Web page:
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The Independent Critic

Stuart G. Bennett, Megan Lee Ethridge, Ryan Reyes, David M. Hoch, Michele Matheson, Susan Spano, Zander Schloss
Jake Barsha
NR (Equiv. to "R")
84 Mins. (est.)
Anthem Pictures

 "Eugene" Review 
Have you ever been really lonely?

Eugene is really lonely. Loneliness is a killer.

Eugene, the subject of writer/director Jake Barsha's debut feature film "Eugene," is a 30-something loner who doesn't really want to be alone. Yet, he is a socially awkward and uncomfortable man who seems ill-fitting with everyone whom he meets. Eugene can't hold a job or make friends and his attempts to date would be laughable if they weren't so painful.

As Barsha slowly and patiently peels away the layers of Eugene's persona, this sad and lonely man becomes increasingly disturbing and just plain creepier. Eugene visits a prostitute, an encounter that leaves him even more confused and leads him to pay a young hustler for a hug.

Back and forth we go with Eugene, a man who manages to be both sympathetic and psychotic in the hands of lead Stuart G. Bennett, who offers Eugene a strikingly human and humane performance. While it would be difficult to pinpoint a "message" in this multi-layered psychological thriller, there's little denying that loneliness is, indeed, a killer and Eugene is lonely in every cell of his being.

Along the way, we learn more about Eugene's childhood, his passions, his circumstances and his seemingly unsatisfied cravings. These revelations, rather surprisingly, don't seem designed to excuse the increasingly dangerous man's behavior but rather they simply reveal how Eugene became Eugene and, in bits and pieces, exactly who Eugene has become. It's intelligent character development without a hint of manipulation.

"Eugene" is the kind of film that Hollywood would have likely ruined, turning Eugene into a Jigsaw-type character or by turning up the volume on the homicidal mayhem. Instead, Jake Barsha has created one of 2009's low-budget indie highlights by turning down the volume and allowing Eugene's character to develop slowly over the course of the film and for his seemingly slow-building creepiness to weave itself throughout those whom he encounters, most notably a young hustler (Ryan Reyes) and his beautiful girlfriend, Heather (Megan Lee Ethridge) until tragedy is heartbreakingly inevitable.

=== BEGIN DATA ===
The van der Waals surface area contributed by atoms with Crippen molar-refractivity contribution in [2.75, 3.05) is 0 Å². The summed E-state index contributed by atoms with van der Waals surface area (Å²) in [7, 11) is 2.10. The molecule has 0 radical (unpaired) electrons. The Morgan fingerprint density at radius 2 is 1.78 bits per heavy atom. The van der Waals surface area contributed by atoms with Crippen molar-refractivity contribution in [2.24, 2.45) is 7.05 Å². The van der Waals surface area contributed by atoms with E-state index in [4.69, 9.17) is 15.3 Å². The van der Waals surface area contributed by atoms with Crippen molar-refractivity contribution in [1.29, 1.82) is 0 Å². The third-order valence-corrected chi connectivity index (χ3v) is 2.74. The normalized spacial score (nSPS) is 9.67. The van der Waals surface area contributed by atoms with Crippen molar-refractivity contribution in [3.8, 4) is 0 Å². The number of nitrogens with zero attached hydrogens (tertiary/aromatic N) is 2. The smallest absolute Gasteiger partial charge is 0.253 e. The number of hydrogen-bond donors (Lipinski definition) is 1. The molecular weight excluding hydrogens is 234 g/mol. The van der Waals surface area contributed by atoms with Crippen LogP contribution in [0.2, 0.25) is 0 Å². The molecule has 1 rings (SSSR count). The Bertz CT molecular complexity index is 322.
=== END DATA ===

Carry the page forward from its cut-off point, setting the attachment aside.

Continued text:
Along with Bennett's revelatory performance, Ryan Reyes and Megan Lee Ethridge both shine in key supporting roles as the young couple Eugene befriends and, in his own twisted way, tries to help. Be sure to watch, as well, for a brief appearance by Zander Schloss, bass player for the iconic Circle Jerks.

Despite the obvious challenges that go with a limited budget, Marc Levy's camera work is stellar in the way it sets both the mood and the tone for the film, while the original music of John Clement Wood further complements the many layers of "Eugene." Kudos as well to Barsha and stunt coordinator Zack Duhame for managing to create action sequences that convince and compel without the benefit extensive editing that helps to add force and intensity. Instead, the action and fight sequences in "Eugene" feel more achingly natural and reliant on the true physicality of the performers. This adds a richness and complements the film's humanity.

With moments of tenderness wrapped like a bow around its disturbingly real psychological thrills, "Eugene" is one of 2009's best indie offerings. Fore more information on "Eugene," visit the film's website.

© Written by Richard Propes
The Independent Critic